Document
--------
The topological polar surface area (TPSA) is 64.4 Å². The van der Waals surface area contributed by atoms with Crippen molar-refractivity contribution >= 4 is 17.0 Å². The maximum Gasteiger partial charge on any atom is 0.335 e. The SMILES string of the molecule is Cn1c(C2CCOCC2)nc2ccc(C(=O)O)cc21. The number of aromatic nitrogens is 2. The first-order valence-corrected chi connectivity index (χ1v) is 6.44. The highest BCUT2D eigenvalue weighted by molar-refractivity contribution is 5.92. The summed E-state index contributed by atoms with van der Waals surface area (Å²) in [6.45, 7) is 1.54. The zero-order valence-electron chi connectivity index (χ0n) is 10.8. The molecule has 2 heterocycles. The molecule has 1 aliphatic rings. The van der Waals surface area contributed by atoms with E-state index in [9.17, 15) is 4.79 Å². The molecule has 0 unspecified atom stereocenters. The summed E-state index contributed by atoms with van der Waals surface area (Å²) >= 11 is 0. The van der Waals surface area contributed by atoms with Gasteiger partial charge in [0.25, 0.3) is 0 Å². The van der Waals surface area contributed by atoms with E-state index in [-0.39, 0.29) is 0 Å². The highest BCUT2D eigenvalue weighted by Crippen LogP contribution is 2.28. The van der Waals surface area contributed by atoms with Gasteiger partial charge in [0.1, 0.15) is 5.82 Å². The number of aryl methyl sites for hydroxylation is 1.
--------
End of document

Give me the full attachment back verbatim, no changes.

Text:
The topological polar surface area (TPSA) is 64.4 Å². The van der Waals surface area contributed by atoms with Crippen molar-refractivity contribution >= 4 is 17.0 Å². The maximum Gasteiger partial charge on any atom is 0.335 e. The SMILES string of the molecule is Cn1c(C2CCOCC2)nc2ccc(C(=O)O)cc21. The number of aromatic nitrogens is 2. The first-order valence-corrected chi connectivity index (χ1v) is 6.44. The highest BCUT2D eigenvalue weighted by molar-refractivity contribution is 5.92. The summed E-state index contributed by atoms with van der Waals surface area (Å²) in [6.45, 7) is 1.54. The zero-order valence-electron chi connectivity index (χ0n) is 10.8. The molecule has 2 heterocycles. The molecule has 1 aliphatic rings. The van der Waals surface area contributed by atoms with E-state index in [9.17, 15) is 4.79 Å². The molecule has 0 unspecified atom stereocenters. The summed E-state index contributed by atoms with van der Waals surface area (Å²) >= 11 is 0. The van der Waals surface area contributed by atoms with Gasteiger partial charge in [0.25, 0.3) is 0 Å². The van der Waals surface area contributed by atoms with E-state index in [-0.39, 0.29) is 0 Å². The highest BCUT2D eigenvalue weighted by Crippen LogP contribution is 2.28. The van der Waals surface area contributed by atoms with Gasteiger partial charge in [0.1, 0.15) is 5.82 Å². The number of aryl methyl sites for hydroxylation is 1.